The photo of the orange boxcar from "seattle architects making homes from cargo containers" is right up my ally...I love the sliding doors with plate glass windows, the big porch, and the fact that the house is surrounded by trees.

I'm very excited to move forward with this!
posted by junipero at 12:12 AM on November 15, 2008


I've long had a dream about building a shipping container house.

I think building a box car house is a manageable amount of work for a summer or two (depending on how intense you work and how lofty your plans are). But building a box car house with fold out wings, is _a lot_ more work. If you want more space, I think bolting shipping containers together would be an easier route, but maybe (for you at least) less romantic. Transportation would also likely be easier with containers.
posted by nazca at 2:47 AM on November 15, 2008


You keep saying "boxcar," but I think you mean "shipping container." This is actually a really important distinction, because shipping containers are cheaper and can be transported by any local trucking company; boxcars are traincars with wheels and axles and so on, and are more complicated to transport (unless you are a train company, of course). I don't mean to be pedantic, but getting the term right will really help you in doing google searches, and will save you some surprises if you ever get to the point of phoning around to buy one.

Anyway, this is totally doable, but there are some serious practical issues that are hard to deal with cheaply and easily. The biggest is heat and cold -- a shipping container is a metal box that heats up like an oven in the sun, and gets nice and chilly in the cold (say, at night in the high desert in New Mexico). You don't have much space on the inside to add insulation (the interior space is only about 8' high and the same wide and gets very cramped if you start furring in the walls and ceiling), so what you want is a way to add insulation on the outside that doesn't simply get more complicated and troublesome (and expensive) then simply building from scratch.

I've linked to this site before, but it's a really good example of how you can build really creatively and at the same time extremely cheaply. There is no way that their results would have been cheaper and better if they had used shipping containers -- there are advantages of using other forms of construction, and there is a reason (over and above "oh, I never thought of that) that you won't see almost anyone building with shipping containers outside of the pages of Dwell. In rural New Mexico, you'll see a lot of adobe, cinderblock, wood framing, and so on, as well as the more funky ex-hippy salvaged materials, rammed earth, and so on construction.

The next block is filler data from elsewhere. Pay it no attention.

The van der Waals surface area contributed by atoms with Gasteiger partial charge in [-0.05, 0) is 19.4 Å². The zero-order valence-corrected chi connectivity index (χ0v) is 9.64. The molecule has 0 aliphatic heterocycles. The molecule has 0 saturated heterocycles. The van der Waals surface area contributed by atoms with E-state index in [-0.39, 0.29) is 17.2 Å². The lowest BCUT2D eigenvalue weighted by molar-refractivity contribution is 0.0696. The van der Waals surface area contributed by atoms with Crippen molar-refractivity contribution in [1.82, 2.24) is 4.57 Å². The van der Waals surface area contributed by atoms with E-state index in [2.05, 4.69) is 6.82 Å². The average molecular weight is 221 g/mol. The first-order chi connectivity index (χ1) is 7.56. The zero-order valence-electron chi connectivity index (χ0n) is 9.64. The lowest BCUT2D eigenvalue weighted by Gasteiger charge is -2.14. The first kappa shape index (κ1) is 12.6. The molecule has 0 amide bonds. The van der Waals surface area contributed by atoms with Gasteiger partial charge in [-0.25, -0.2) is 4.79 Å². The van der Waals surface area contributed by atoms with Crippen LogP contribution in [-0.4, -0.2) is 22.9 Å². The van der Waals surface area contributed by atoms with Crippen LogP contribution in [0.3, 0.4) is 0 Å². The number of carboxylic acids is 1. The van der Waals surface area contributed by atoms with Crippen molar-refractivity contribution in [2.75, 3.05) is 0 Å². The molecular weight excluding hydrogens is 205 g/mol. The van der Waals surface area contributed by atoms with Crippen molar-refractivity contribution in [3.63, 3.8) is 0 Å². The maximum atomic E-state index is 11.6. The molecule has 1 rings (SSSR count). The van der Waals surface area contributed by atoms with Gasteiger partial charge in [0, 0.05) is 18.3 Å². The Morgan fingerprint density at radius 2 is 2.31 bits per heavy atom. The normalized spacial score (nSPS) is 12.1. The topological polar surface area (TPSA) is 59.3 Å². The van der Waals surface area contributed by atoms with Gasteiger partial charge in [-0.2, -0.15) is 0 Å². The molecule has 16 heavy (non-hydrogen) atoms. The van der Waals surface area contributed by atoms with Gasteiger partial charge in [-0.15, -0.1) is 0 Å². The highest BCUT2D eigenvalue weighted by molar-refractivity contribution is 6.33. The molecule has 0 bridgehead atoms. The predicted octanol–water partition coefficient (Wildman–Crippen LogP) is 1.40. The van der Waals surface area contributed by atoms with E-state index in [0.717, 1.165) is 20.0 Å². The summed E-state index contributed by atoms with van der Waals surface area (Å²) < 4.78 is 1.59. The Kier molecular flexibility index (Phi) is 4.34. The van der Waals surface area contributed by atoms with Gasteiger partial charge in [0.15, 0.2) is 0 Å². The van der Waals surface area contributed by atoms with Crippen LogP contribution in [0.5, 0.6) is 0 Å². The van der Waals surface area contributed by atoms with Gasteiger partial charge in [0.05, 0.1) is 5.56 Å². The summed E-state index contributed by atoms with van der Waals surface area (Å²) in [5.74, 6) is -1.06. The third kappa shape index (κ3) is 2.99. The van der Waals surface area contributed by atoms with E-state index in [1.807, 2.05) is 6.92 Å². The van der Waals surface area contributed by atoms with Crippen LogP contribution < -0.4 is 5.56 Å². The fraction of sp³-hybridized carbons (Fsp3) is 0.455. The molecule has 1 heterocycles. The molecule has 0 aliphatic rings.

And don't discount yurts, either -- the cheapest option on that site (the first result on my google search for "yurt") is only a bit over $4000 -- with transportation to a rural site, you could be that much for just a shipping container. This would get you the flexibility and transportability you are looking for, with about a million times less hassle.
posted by Forktine at 6:06 AM on November 15, 2008


More info, from my favorites, because I just love this idea:

Previously 1

Previously 2

Previously 3
posted by SuperSquirrel at 8:11 AM on November 15, 2008


I have seen a boxcar converted to a house. An actual boxcar, not a shipping container. Holes had been cut for the walls and windows, and finished off with some white trim. The rest of the boxcar was stuccoed, and the old ladder up to the top was painted white to match the trim.

If you decide you would rather buy an already built strange and unusual place to live that needs some repairs/remodeling (for that ¨I did it!¨ aspect), rural areas a good distance outside of Santa Fe would be a good place to find one.
posted by yohko at 9:45 AM on November 15, 2008


I've seen the minimal living movements, they're something of a fad lately. But there's nothing new about living in a small, mobile space. It's called a trailer or a mobile home.
posted by PercussivePaul at 11:23 AM on November 15, 2008


And definitely don't discount portable geodesic dome homes.
posted by kalapierson at 4:01 PM on November 15, 2008


~ I have seen a boxcar converted to a house. An actual boxcar, not a shipping container. Holes had been cut for the walls and windows, and finished off with some white trim. The rest of the boxcar was stuccoed, and the old ladder up to the top was painted white to match the trim.

That is amazing to me, I would love to see something like that. I wonder how able one would be to get a private car pulled around behind someone's engine on the rail lines…
posted by paisley henosis at 7:47 PM on November 15, 2008


paisley henosis, that particular boxcar did not appear to have wheels anymore. If they were still attached they were buried.

My guess is that stucco would not hold up well to rail travel.

It is possible to pay to have your train car hauled by rail lines.
posted by yohko at 8:24 AM on November 17, 2008